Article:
Courtesy of its July Newsletter, Teagasc has provided an update on the criteria that must be met to ensure compliance with the Straw Incorporation Measure (SIM).

For those farmers who applied for the scheme, all crops under consideration must be harvested, the straw must be chopped, spread evenly, and incorporated into the soil as soon as possible after harvest.

In terms of incorporation, the following methods are deemed acceptable: Discing; the use of tined cultivators that can successfully incorporate the quantity of straw present; the use of straw rakes as required in strip till / no till situations.

Ploughing of straw without prior to incorporation with soil is not permitted under the SIM.

Optimal straw incorporation

According to Teagacs, good incorporation is essential to reduce pest problems, particularly slugs, and to avoid poor crop establishment.

Growers should ensure that straw is chopped and spread evenly across the combine header width. Incorporation needs to be shallow, but deep enough to get a good mix with soil.

Growers are urged to avoid deep cultivation, as this will inhibit the germination of grass weeds and volunteer cereals.

Such an approach will also make soil difficult to work in the autumn after heavy rain.

Rolling is not a requirement of the scheme. However, it would conserve moisture and help germination of grass weeds.

Grass weeds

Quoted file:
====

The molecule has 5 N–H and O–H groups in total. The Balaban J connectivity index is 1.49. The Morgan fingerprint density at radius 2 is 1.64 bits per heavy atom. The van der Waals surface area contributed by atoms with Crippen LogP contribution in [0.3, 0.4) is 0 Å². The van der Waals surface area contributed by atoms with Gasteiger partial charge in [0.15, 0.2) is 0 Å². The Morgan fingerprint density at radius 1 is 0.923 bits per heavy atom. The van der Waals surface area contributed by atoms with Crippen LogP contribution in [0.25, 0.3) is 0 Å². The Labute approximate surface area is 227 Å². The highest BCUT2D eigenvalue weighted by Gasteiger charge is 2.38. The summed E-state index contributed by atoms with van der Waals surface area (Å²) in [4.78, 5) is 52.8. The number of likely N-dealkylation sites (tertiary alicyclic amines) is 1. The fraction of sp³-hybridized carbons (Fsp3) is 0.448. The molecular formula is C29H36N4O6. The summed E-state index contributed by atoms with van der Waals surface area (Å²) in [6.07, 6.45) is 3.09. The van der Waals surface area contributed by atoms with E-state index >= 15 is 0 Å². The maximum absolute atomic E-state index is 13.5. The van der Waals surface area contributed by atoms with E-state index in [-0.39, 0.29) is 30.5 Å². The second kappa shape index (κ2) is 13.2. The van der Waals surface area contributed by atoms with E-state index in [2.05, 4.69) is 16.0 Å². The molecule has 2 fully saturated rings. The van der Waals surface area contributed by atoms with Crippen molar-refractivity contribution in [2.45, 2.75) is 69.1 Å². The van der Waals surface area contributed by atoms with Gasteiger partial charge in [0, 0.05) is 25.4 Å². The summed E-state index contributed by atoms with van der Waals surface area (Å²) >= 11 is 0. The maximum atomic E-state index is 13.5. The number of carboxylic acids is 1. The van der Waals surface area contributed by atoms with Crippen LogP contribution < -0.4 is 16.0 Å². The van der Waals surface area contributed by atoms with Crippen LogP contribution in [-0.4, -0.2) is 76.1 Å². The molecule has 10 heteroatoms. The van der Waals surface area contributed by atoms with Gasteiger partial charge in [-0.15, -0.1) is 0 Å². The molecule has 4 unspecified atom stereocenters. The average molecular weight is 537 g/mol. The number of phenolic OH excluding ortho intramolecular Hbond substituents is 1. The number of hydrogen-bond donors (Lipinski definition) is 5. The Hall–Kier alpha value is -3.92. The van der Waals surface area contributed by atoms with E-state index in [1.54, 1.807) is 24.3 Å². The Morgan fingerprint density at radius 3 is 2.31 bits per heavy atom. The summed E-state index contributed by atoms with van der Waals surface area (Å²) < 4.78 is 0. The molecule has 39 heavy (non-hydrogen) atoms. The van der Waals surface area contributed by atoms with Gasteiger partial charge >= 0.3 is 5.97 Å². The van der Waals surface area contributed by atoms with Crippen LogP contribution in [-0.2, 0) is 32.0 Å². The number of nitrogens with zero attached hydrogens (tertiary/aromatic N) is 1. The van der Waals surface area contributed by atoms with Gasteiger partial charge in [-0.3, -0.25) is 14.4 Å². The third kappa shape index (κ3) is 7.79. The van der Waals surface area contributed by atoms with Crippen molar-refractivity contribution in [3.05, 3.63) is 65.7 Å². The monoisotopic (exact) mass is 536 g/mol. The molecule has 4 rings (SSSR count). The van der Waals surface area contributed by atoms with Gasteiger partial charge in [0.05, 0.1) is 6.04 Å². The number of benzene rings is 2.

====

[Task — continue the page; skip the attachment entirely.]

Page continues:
Teagasc is also highlighting the opportunity that tillage farmers will have over the coming weeks to get on top of grass weed burdens.

Blackgrass is an increasing problem on Irish farms. The problem normally starts with a very small number of plants but multiplies very quickly.

One blackgrass plant per square metre can return six million seeds per hectare so it is vital to walk crops prior to harvest.

The advisory body has said that July is the perfect month to assess the level of grass weeds on tillage farm and to put an integrated pest management (IPM) control plan in place.

Step one is to identify the weeds present and record their location in the field.

Identification is easier when grass weeds are headed out, but if growers are not sure, they should contact Teagasc or any agronomist for help.

Hand rogueing can be carried out if the weed population is low. Alternatively it may be possible to desiccate larger areas if seeds have not already been set in the head.

If growers suspect that they have a resistance issue, they should contact their local advisor to arrange testing.